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Innovations In Social Prescribing: The Role of Housing

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Our health and wellbeing is impacted by all parts of our lives – our work and income, our connections with our friends, families and neighbours, our places and communities and most importantly our homes. Social Prescribing recognises that connecting people to communitybased support and social activities can have a huge impact on helping them feel in control of their lives and improves their health and wellbeing.

Social Prescribing relies on an ecosystem of connectors (often Link Workers in primary care), community groups, and specialist charities to support people’s health and wellbeing, Social landlords are a key part of this patchwork of local provision and support.

Across the UK social landlords provide over 5 million homes to people of all ages. They house and support those on low incomes, people who have experienced homelessness, people with disabilities and long-term physical and mental health conditions, and those needing additional care and support as they age. People from Black, Asian, and Minority Ethnic backgrounds are also far more likely to live in social housing and often experience some of the worst health inequalities.

Social housing organisations play a huge role in supporting places to thrive. They are major investors in community-based support and programmes, not only for their tenants but for whole communities. They provide the majority of specialist and supported housing, and work extensively in partnership with other voluntary and community organisations.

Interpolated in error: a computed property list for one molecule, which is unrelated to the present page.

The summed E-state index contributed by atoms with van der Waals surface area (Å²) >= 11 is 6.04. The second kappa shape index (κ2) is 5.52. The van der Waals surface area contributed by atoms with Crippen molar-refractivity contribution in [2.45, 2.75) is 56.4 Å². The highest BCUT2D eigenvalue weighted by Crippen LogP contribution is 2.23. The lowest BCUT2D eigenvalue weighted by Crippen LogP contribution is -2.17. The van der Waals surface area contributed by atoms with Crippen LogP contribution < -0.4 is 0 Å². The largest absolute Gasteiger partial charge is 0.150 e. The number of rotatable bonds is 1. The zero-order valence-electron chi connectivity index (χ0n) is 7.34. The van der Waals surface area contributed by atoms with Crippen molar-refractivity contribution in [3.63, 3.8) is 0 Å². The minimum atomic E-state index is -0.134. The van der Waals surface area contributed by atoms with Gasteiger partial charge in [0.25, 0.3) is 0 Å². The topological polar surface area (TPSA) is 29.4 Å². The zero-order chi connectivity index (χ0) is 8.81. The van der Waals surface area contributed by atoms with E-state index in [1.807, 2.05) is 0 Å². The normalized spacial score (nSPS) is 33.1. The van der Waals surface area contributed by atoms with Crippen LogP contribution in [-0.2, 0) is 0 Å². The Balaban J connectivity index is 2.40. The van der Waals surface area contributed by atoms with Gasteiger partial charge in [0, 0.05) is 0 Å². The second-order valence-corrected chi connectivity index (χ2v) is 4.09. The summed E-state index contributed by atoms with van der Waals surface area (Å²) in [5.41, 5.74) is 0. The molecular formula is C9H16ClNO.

This is why it was important that the National Academy of Social Prescribing, HACT and the Housing Learning and Improvement Network came together to explore how we could accelerate collaboration between social housing and the social prescribing community. We already knew that there was great work going on that was building on the strengths of local partners. We wanted to inspire others and spread this practice more widely and unlock the many opportunities that exist for our communities.

This report outlines our first steps in building this awareness and connection. It demonstrates what can be done and what more is needed to connect and support local partnerships between housing and social prescribing services.

At a time when people and communities feel even more under pressure, when our health services and our housing system are under strain, and the cost-of-living crisis deepens the health inequalities in our communities, it is through collaboration that we will find strength and build the support that is needed to enable each other to thrive.


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  • Published

    Mar 01, 2023

  • Subject Area
    • Housing
    • General Health and Wellness
    • Social Connectedness / Social Isolation
    • Safety, Security, Finances, & Personal Planning
    • Intercultural/Interfaith/Interlingual; Immigrants, Refugees, and Other Newcomers
  • Audience
    • Academics
    • Funders
    • Government (Politicians, Policy Makers) and Health Authorities
    • Service Providers (Non-profits, Community Organizations, Local government)
    • Caregivers, Seniors & Volunteers
  • Category
    • Research & Reports
    • Best Practices
    • Evidence-based & emerging practices
    • Policy, Planning, & Procedures


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